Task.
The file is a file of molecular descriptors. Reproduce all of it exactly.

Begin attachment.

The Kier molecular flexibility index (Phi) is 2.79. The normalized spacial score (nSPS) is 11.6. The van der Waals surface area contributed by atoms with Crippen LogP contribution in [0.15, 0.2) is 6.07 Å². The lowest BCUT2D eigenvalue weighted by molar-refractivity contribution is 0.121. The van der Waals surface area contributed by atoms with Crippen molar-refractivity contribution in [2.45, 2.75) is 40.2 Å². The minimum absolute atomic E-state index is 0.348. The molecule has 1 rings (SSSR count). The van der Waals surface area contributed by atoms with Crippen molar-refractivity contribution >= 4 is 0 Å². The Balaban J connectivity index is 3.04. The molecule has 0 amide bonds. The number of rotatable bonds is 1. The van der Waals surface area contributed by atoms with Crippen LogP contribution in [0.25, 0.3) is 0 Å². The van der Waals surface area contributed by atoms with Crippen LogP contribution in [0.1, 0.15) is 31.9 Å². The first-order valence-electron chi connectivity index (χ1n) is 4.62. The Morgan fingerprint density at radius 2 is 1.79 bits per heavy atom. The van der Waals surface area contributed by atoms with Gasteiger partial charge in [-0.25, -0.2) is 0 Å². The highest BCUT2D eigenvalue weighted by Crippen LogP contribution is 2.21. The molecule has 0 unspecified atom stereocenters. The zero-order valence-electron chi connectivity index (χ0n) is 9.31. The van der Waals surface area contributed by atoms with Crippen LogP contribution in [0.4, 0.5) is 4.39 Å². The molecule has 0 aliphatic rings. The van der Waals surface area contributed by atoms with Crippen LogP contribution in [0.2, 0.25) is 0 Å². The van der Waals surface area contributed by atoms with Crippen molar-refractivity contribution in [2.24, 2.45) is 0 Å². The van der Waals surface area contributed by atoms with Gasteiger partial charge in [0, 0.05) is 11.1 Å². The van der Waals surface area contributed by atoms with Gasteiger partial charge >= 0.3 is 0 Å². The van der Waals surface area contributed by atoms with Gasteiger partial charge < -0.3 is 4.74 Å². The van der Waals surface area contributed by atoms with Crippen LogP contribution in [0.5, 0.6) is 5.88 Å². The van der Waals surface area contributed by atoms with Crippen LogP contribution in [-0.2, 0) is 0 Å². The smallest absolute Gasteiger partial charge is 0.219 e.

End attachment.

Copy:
The Kier molecular flexibility index (Phi) is 2.79. The normalized spacial score (nSPS) is 11.6. The van der Waals surface area contributed by atoms with Crippen LogP contribution in [0.15, 0.2) is 6.07 Å². The lowest BCUT2D eigenvalue weighted by molar-refractivity contribution is 0.121. The van der Waals surface area contributed by atoms with Crippen molar-refractivity contribution in [2.45, 2.75) is 40.2 Å². The minimum absolute atomic E-state index is 0.348. The molecule has 1 rings (SSSR count). The van der Waals surface area contributed by atoms with Crippen molar-refractivity contribution >= 4 is 0 Å². The Balaban J connectivity index is 3.04. The molecule has 0 amide bonds. The number of rotatable bonds is 1. The van der Waals surface area contributed by atoms with Crippen LogP contribution in [0.25, 0.3) is 0 Å². The van der Waals surface area contributed by atoms with Crippen LogP contribution in [0.1, 0.15) is 31.9 Å². The first-order valence-electron chi connectivity index (χ1n) is 4.62. The Morgan fingerprint density at radius 2 is 1.79 bits per heavy atom. The van der Waals surface area contributed by atoms with Gasteiger partial charge in [-0.25, -0.2) is 0 Å². The highest BCUT2D eigenvalue weighted by Crippen LogP contribution is 2.21. The molecule has 0 unspecified atom stereocenters. The zero-order valence-electron chi connectivity index (χ0n) is 9.31. The van der Waals surface area contributed by atoms with Crippen LogP contribution in [0.4, 0.5) is 4.39 Å². The molecule has 0 aliphatic rings. The van der Waals surface area contributed by atoms with Crippen LogP contribution in [0.2, 0.25) is 0 Å². The van der Waals surface area contributed by atoms with Crippen molar-refractivity contribution in [2.24, 2.45) is 0 Å². The van der Waals surface area contributed by atoms with Gasteiger partial charge in [0, 0.05) is 11.1 Å². The van der Waals surface area contributed by atoms with Gasteiger partial charge >= 0.3 is 0 Å². The van der Waals surface area contributed by atoms with Gasteiger partial charge < -0.3 is 4.74 Å². The van der Waals surface area contributed by atoms with Crippen LogP contribution in [0.5, 0.6) is 5.88 Å². The van der Waals surface area contributed by atoms with Crippen LogP contribution in [-0.2, 0) is 0 Å². The smallest absolute Gasteiger partial charge is 0.219 e.